LINGUIST List 5.314

Mon 21 Mar 1994

Qs: Structure vs. garage, Employee classification, Wolfgang Behr

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  1. Alec Marantz, Query: Parking Structure vs. Parking Garage
  2. , Q: How our employing institutions classify us
  3. "RANDY J. LAPOLLA", Re: Wolfgang Behr

Message 1: Query: Parking Structure vs. Parking Garage

Date: Thu, 17 Mar 94 15:18:38 ESQuery: Parking Structure vs. Parking Garage
From: Alec Marantz <marantzMIT.EDU>
Subject: Query: Parking Structure vs. Parking Garage


In a recent conversation, the issue arose of where different names are
used for a multi-level building for parking cars.
We assume here, perhaps incorrectly, that certain differences in the
construction of the building are irrelevant for naming purposes, e.g.,
whether the levels are open on the sides. Other differences may be
relevant and should be systematically varied when consulting your
intuitions, e.g., does it matter whether all the floors for parking are
below ground? Does it matter whether the building is exclusively for
parking or if there are offices or a mall built over the parking levels?

So, the question: In what parts of the country and under what
circumstances would one utter, "parking structure" for such a building?
Where and when would one say, "parking garage" or simply, "garage"? One
of my isoglossing colleagues insists that "parking structure" is
restricted to California, while I believe one finds a wider distribution
for this term, stretching at least well into the mid-west.
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Message 2: Q: How our employing institutions classify us

Date: Thu, 17 Mar 94 09:20:21 CSQ: How our employing institutions classify us
From: <russellukraine.corp.mot.com>
Subject: Q: How our employing institutions classify us

About a month ago, Alexis Manaster-Ramer posted a query with the
subject line "How our institutions classify us." The query that
followed, while interesting and important, was not what I had expected
it to be. It was actually about how institutions of linguistics treat
linguists as falling into one of three categories, relating to how
close they are to current theoretical work.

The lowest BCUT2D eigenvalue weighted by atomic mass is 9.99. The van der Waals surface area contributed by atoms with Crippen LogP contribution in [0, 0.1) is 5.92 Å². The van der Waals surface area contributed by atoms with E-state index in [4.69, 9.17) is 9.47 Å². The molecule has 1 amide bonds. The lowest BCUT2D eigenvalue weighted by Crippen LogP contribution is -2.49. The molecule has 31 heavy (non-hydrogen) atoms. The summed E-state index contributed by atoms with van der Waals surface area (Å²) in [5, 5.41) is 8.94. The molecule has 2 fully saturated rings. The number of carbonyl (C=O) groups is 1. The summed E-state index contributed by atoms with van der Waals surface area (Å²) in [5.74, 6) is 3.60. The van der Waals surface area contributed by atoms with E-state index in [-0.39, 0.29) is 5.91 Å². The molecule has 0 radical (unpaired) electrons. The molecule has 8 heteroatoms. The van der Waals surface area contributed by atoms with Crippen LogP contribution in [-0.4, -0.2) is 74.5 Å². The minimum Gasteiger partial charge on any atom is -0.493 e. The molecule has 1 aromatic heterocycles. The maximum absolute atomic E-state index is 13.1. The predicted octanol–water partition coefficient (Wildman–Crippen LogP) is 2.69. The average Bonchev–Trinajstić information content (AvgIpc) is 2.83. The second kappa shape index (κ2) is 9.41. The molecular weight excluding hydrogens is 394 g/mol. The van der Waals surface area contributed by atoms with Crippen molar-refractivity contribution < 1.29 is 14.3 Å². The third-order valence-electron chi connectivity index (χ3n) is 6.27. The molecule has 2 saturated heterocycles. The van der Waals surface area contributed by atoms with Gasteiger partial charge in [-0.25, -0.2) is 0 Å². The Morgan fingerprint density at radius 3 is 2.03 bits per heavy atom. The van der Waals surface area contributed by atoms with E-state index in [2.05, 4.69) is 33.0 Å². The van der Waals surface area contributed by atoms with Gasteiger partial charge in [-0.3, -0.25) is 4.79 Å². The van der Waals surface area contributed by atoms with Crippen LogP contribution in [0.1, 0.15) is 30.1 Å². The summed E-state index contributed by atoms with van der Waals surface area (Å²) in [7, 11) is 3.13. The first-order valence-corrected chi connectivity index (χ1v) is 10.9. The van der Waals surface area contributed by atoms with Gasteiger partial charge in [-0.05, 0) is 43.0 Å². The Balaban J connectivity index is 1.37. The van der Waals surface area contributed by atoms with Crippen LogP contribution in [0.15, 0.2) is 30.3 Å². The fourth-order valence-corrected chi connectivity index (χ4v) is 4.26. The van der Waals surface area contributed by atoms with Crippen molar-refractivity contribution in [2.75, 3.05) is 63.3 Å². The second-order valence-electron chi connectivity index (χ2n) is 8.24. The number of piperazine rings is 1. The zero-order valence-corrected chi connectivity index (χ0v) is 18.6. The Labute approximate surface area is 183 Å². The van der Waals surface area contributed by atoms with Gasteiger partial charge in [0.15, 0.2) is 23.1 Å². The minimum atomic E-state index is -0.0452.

But on reading the subject line, my immediate response was, "My
employing institution classifies me as an engineer." Recent
discussion of life in the lingusitics periphery has re-ignited my
curiosity to know how other self-perceived linguists' employing
institutions regard them. For example, I know that there are many out
there who consider themselves (primarily) linguists, but whose job
title would be Professor of ESL, Professor of German, French, etc., or
Speech Pathologist. There may even be a few other engineers.

Just for my own curiosity, I'd like to know the range of institutional
designations of those whose primary self-identification would be as a
linguist. This might also be of interest to linguists who want to
know about job possibilities in related fields. This won't be a
scientific sampling, since I don't expect too many linguists to bother
to write and say, "I consider myself to be a linguist, and my
employing institution classifies me as a linguist." But it will be
interesting to see what the range of responses is.

Please respond to me directly. If there is sufficient response and
interest, I'll post a summary to Linguist.

 Dale Russell
 russellukraine.corp.mot.com
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Message 3: Re: Wolfgang Behr

Date: Mon, 21 Mar 1994 11:55:03 Re: Wolfgang Behr
From: "RANDY J. LAPOLLA" <HSLAPOLLAccvax.sinica.edu.tw>
Subject: Re: Wolfgang Behr

I have checked all the relevant lists, so ask you to please
post the following message:

Can anyone tell me Wolfgang Behr's e-mail address, or if not, if
he is still at the University of Frankfurt?

Randy LaPolla
Institute of History and Philology
Academia Sinica
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